• 9. Shand AW Algert CS March L Roberts CL Second pregnancy outcomes for women with systemic lupus erythematosus. Ann Rheum Dis2013;72:547-51. [PMID: 22753385] doi:10.1136/annrheumdis-2011-201210 CrossrefMedlineGoogle Scholar
    • 10. Smyth A Oliveira GH Lahr BD Bailey KR Norby SM Garovic VD A systematic review and meta-analysis of pregnancy outcomes in patients with systemic lupus erythematosus and lupus nephritis. Clin J Am Soc Nephrol2010;5:2060-8. [PMID: 20688887] doi:10.2215/CJN.00240110 CrossrefMedlineGoogle Scholar
    • 11. Clowse ME Magder LS Petri M The clinical utility of measuring complement and anti-dsDNA antibodies during pregnancy in patients with systemic lupus erythematosus. J Rheumatol2011;38:1012-6. [PMID: 21406496] doi:10.3899/jrheum.100746 CrossrefMedlineGoogle Scholar
    • 12. Bramham K Hunt BJ Bewley S Germain S Calatayud I Khamashta MA et alPregnancy outcomes in systemic lupus erythematosus with and without previous nephritis. J Rheumatol2011;38:1906-13. [PMID: 21632681] doi:10.3899/jrheum.100997 CrossrefMedlineGoogle Scholar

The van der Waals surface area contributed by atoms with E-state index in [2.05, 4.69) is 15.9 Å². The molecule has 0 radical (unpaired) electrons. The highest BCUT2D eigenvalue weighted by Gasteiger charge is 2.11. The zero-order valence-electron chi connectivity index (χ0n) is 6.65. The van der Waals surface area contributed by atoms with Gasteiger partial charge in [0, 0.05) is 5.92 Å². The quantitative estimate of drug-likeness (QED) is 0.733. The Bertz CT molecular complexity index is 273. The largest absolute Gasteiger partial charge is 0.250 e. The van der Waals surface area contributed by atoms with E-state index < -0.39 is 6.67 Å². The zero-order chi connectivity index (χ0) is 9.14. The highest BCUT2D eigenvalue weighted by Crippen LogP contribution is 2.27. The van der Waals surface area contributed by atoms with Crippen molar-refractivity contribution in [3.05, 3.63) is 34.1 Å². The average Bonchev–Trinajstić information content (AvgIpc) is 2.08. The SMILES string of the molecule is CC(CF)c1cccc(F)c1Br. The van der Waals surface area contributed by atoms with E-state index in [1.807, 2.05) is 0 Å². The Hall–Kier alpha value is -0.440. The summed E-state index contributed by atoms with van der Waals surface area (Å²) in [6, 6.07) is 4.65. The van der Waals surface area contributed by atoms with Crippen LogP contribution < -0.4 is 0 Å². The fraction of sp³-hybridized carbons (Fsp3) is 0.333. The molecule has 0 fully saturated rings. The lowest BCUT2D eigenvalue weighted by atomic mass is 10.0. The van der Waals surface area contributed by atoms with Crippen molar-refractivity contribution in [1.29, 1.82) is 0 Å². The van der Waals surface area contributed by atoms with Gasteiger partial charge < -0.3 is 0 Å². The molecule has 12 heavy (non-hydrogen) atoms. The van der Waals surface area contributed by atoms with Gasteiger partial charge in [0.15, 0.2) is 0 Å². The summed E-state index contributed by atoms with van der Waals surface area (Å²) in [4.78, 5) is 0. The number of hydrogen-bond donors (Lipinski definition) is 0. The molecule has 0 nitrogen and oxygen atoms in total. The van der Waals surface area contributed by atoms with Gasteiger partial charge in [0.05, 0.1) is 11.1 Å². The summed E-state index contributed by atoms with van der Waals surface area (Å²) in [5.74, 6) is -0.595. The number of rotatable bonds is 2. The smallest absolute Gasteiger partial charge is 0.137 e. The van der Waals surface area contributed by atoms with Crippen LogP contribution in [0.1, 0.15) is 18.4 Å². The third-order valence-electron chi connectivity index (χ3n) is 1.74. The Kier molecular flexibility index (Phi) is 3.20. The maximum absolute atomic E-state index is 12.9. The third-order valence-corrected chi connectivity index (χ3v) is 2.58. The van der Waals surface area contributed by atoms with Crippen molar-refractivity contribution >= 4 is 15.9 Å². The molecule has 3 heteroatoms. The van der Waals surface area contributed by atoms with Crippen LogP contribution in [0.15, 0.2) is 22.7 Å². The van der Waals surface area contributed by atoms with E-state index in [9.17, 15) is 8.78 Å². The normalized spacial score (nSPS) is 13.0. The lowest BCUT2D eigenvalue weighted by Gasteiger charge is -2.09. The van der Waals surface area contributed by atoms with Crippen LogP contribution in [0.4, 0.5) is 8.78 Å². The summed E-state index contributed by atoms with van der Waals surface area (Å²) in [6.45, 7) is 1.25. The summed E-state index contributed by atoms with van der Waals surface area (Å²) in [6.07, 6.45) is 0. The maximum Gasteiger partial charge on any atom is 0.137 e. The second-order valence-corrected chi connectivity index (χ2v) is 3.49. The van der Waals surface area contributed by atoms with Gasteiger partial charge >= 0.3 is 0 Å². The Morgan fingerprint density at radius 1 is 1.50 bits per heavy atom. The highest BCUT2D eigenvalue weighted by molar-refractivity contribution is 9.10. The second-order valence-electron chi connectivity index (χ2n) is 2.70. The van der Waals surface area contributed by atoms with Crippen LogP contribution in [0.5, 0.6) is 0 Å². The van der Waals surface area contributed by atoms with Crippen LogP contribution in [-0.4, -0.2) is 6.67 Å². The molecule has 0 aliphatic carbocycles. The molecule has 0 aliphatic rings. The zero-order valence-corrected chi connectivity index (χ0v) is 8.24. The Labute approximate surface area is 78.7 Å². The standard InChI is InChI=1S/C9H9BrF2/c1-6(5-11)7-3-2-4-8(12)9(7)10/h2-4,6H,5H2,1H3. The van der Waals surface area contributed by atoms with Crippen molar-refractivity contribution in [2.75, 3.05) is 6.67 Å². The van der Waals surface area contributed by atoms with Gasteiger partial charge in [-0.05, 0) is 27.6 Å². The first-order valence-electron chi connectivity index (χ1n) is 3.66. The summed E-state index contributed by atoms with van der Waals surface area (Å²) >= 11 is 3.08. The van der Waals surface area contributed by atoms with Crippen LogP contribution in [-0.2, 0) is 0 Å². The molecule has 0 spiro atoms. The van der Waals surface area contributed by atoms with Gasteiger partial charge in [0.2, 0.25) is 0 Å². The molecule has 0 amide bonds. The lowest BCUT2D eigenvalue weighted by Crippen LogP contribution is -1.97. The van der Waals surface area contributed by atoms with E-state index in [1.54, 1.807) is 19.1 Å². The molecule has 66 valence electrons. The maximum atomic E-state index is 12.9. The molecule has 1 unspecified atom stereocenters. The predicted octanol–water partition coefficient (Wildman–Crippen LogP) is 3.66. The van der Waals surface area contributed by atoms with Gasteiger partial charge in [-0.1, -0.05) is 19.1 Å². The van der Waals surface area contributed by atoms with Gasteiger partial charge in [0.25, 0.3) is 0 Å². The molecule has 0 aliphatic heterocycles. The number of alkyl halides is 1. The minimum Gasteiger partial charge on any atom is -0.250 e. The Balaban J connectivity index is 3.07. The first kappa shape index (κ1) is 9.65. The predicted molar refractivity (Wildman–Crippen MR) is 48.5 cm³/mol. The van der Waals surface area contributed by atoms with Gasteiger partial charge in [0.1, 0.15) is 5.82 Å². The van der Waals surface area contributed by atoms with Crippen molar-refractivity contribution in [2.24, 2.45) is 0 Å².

• 13. Lynch A Marlar R Murphy J Davila G Santos M Rutledge J et alAntiphospholipid antibodies in predicting adverse pregnancy outcome. A prospective study. Ann Intern Med1994;120:470-5. [PMID: 8093135] doi:10.7326/0003-4819-120-6-199403150-00004 LinkGoogle Scholar
    • 14. Petri M Howard D Repke J Frequency of lupus flare in pregnancy. The Hopkins Lupus Pregnancy Center experience. Arthritis Rheum1991;34:1538-45. [PMID: 1670196] CrossrefMedlineGoogle Scholar
    • 15. Ruiz-Irastorza G Lima F Alves J Khamashta MA Simpson J Hughes GR et alIncreased rate of lupus flare during pregnancy and the puerperium: a prospective study of 78 pregnancies. Br J Rheumatol1996;35:133-8. [PMID: 8612024] CrossrefMedlineGoogle Scholar
    • 16. Wong KL Chan FY Lee CP Outcome of pregnancy in patients with systemic lupus erythematosus. A prospective study. Arch Intern Med1991;151:269-73. [PMID: 1992954] CrossrefMedlineGoogle Scholar